Before we move on to discussions about fluid intake and snacking while out, we need to talk about how important it is to stay focused on your nutrition in the evening, after you’re back from skiing.
It can be all too easy to eat everything in sight — after all, you’ve had a hard day. Nevertheless, while you’ll be hungry, the same rules of eating quality foods and the right quantity of it still apply. Even more so if you intend to ski the next day; the last thing you want is a heavy meal that still weighs down your stomach the next morning.
In a similar fashion to food, fluids should be regularly consumed while you’re out skiing, especially if your workout is especially hard going. You should be, roughly, drinking every 30 minutes or so to ensure you keep your energy levels up.
Furthermore, skiers should be drinking more than water while out, with sports drinks being the secondary beverage of choice.
The reason you need two types of fluids is because of the amount of salt you lose when you sweat; due to the intensity of skiing, a lot of salt can be lost. Sports drinks are usually rich in electrolytes, which will help put back what’s lost during sweating.
In addition to having drinks available, you also need to consider how to transport them with you while skiing. A lot of skiers opt for waist belts for their bottles, however, in extremely cold conditions the water/sports drinks can freeze. Consequently, a backpack, a flask, and/or some insulation will help avoid this issue.
On the opposite end of the scale, you have extreme heat, which is another issue that skiers often have to deal with. On hot days, up to one litre of fluids can be lost from sweating every hour. As a result, it’s wise to take even more fluids out with you if the temperature is going to be particularly high.
As for other beverages, such as tea and coffee, these are best avoided, simply because they dehydrate you more than they hydrate you. This isn’t to say you can’t take a flash of tea/coffee with you, but more that it should be consumed in a limited capacity, and that water/sports drinks should still be your first choice for hydration.
The reason caffeine is so dehydrating is because it encourages water loss, aka a diuretic effect. Although useful in other circumstances, when you’re using high amounts of energy and sweating a lot, you need to keep putting fluids in as opposed to encouraging them to leave.
Another important piece of advice to mention, is to avoid limiting your fluid intake to avoid needing the toilet.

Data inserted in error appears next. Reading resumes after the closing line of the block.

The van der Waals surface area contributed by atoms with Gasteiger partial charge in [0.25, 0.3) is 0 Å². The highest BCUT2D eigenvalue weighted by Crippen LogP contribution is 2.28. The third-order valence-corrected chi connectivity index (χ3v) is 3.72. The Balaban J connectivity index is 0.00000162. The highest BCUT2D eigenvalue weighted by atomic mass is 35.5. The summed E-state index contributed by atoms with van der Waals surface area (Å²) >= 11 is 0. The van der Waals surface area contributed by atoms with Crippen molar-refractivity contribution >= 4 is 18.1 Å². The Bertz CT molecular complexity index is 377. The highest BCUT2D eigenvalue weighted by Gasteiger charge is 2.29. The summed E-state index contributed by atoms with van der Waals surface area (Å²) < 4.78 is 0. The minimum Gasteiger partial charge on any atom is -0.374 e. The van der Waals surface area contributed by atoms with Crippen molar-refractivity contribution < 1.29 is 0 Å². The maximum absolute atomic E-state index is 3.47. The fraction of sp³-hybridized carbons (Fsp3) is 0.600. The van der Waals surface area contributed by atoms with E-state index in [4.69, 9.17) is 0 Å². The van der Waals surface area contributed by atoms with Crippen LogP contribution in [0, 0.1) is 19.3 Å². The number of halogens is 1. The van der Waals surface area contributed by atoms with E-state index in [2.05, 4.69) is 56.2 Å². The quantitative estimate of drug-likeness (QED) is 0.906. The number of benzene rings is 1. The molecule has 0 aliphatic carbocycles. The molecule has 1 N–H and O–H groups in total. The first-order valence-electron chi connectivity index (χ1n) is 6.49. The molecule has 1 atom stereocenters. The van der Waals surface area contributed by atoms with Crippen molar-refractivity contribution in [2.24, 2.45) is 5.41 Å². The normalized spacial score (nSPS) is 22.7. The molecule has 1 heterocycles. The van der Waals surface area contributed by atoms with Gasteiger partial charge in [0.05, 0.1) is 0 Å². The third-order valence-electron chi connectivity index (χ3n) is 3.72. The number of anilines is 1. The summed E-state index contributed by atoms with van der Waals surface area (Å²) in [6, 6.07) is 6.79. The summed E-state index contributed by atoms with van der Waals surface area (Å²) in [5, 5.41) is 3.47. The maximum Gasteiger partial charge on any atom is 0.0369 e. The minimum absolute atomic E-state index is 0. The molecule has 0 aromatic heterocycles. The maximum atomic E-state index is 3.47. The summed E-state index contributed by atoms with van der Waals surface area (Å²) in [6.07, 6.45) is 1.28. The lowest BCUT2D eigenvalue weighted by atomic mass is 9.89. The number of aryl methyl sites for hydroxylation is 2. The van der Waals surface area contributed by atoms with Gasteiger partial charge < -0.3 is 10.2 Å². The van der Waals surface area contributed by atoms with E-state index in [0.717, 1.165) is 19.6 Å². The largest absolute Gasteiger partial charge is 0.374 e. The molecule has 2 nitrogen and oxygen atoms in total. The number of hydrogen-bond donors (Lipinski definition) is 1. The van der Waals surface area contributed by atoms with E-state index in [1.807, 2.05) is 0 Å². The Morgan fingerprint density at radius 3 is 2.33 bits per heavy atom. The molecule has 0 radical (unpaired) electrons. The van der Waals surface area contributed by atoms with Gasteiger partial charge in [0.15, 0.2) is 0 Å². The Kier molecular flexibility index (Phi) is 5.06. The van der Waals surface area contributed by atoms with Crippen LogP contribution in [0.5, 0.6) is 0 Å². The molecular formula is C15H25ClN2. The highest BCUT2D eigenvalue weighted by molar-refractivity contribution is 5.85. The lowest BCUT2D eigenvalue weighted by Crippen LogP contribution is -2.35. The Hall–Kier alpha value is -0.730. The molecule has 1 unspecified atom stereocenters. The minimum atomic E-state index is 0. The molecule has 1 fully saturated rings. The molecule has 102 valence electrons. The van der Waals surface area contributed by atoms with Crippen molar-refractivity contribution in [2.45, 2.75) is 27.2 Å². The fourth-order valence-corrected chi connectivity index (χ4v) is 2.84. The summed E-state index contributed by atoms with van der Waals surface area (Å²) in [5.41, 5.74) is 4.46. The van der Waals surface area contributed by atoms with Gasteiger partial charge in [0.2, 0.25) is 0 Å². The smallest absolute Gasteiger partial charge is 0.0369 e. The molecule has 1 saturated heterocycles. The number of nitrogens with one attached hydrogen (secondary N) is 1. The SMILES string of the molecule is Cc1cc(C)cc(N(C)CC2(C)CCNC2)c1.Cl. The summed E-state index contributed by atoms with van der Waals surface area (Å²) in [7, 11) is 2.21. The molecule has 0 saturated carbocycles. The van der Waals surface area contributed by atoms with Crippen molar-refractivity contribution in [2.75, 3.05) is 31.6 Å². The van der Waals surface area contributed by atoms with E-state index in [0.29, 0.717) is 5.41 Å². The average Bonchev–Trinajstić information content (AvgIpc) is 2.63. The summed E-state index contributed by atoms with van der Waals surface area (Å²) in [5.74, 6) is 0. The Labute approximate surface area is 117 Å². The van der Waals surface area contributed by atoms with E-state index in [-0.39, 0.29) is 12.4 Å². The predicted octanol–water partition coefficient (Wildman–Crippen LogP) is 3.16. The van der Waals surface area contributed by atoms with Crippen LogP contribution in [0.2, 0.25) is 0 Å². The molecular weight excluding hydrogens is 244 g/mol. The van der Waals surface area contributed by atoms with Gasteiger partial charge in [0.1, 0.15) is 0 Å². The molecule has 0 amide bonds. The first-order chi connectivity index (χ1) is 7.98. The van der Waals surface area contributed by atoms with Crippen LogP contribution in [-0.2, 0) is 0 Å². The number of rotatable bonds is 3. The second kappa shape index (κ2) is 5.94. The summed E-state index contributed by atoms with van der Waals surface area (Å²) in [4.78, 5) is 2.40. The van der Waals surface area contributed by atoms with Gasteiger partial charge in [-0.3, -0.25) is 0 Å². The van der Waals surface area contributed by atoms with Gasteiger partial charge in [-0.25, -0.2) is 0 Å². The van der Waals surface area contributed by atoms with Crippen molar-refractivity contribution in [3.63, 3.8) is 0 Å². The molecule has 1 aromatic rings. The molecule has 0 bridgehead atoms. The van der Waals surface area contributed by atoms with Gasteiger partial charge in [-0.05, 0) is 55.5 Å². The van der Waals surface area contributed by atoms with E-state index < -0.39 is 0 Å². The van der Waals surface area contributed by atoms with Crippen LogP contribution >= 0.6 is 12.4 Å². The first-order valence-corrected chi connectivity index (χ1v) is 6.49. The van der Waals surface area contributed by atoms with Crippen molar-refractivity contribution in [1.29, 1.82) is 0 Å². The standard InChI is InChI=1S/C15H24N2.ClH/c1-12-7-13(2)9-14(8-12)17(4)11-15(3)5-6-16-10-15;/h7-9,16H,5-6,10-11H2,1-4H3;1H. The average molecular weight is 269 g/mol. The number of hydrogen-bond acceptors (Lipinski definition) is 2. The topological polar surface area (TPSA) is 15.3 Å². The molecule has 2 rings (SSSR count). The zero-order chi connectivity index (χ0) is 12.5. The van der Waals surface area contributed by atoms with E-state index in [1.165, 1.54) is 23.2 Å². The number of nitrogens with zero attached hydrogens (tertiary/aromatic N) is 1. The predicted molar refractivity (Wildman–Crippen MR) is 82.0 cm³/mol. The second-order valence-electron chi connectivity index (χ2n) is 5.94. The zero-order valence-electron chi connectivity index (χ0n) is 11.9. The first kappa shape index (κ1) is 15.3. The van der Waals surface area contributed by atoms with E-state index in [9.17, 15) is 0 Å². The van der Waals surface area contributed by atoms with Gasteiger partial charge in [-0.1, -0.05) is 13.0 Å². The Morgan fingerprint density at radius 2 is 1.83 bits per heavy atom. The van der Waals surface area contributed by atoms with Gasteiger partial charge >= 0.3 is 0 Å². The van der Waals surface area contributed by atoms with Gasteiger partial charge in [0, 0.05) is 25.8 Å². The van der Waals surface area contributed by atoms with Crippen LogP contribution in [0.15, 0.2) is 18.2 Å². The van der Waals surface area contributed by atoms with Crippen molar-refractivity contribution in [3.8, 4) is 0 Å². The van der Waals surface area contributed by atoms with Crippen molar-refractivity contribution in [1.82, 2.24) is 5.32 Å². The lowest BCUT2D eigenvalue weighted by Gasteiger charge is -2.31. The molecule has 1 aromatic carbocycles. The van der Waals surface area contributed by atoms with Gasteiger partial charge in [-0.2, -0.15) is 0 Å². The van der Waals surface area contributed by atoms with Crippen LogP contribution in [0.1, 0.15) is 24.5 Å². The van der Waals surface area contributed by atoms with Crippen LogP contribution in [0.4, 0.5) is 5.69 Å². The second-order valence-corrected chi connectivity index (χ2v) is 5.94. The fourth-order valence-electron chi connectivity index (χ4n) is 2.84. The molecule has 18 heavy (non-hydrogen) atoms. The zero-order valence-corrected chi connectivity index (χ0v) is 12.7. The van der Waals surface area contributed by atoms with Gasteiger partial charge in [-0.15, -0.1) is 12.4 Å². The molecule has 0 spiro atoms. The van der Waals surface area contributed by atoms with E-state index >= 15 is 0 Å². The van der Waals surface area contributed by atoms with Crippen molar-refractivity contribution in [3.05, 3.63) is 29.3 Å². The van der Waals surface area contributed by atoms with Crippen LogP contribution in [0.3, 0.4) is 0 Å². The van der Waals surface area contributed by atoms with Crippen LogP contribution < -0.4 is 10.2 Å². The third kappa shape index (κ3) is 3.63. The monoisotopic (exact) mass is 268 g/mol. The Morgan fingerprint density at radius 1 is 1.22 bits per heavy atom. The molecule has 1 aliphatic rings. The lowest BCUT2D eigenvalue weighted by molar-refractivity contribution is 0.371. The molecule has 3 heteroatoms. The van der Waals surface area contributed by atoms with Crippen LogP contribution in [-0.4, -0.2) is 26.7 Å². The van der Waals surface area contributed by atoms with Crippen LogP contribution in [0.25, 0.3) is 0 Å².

Although having to stop to urinate might be a pain, lowering your fluid intake to avoid needing to go to the toilet isn’t a better alternative. Once again, this is because of the detrimental effects a lack of fluid/energy has on the body, which will fast ruin your performance and enjoyment of skiing.
Given how much food you need to consume per day when skiing, it’ll come as no surprise that snacks are the best way to fuel your workouts when on the slopes.
This being said, while snacks are always advised, there’s no need to prepare for a marathon of a ski session unless you really have to, e.g. if you’re not training or out all day, keep your number of snacks to a minimum.
That being said, if you’re skiing with children in tow, it’s best to carry additional snacks as children are more vulnerable to energy drops when using high amounts of energy. Not to mention they can soon become irritable when exhausted, which high energy snacks should help curb.
Ideally, you’ll want to keep the weight of your equipment light and to a minimum, and so sports bars and gels are a great way to keep you energised and full while skiing. Of course, if you’d rather something more homemade, “nugget potatoes” cooked in salt are a good alternative.
To give you an idea of the types of snacks typically consumed by skiers, and other sports enthusiasts, here is a brief breakdown of some of the most commonly purchased options.
Pure Protein Bars are high in protein but low in fat, which is ideal when needing to keep your energy up. What is more, these will typically release that energy more slowly, thus allowing you to sustain your workout for longer.
Another good option is GU Energy Original Sports Energy Gel. Although the name is a bit wordy, this gel is small, lightweight, and easy to consume no matter where you are. You’ll be able to replenish your electrolytes, as well as take in some amino acids, which are great for combating fatigue and muscle soreness.
There really is no end of choice, so if you’re in doubt about which will be better suited to your preferences and tastes, we advise testing them in advance of your skiing trip/workout. By ensuring you like what you’ve chosen, and that it’s effective, you can focus on your skiing performance instead of worrying about fuel intake and how you’ll achieve it.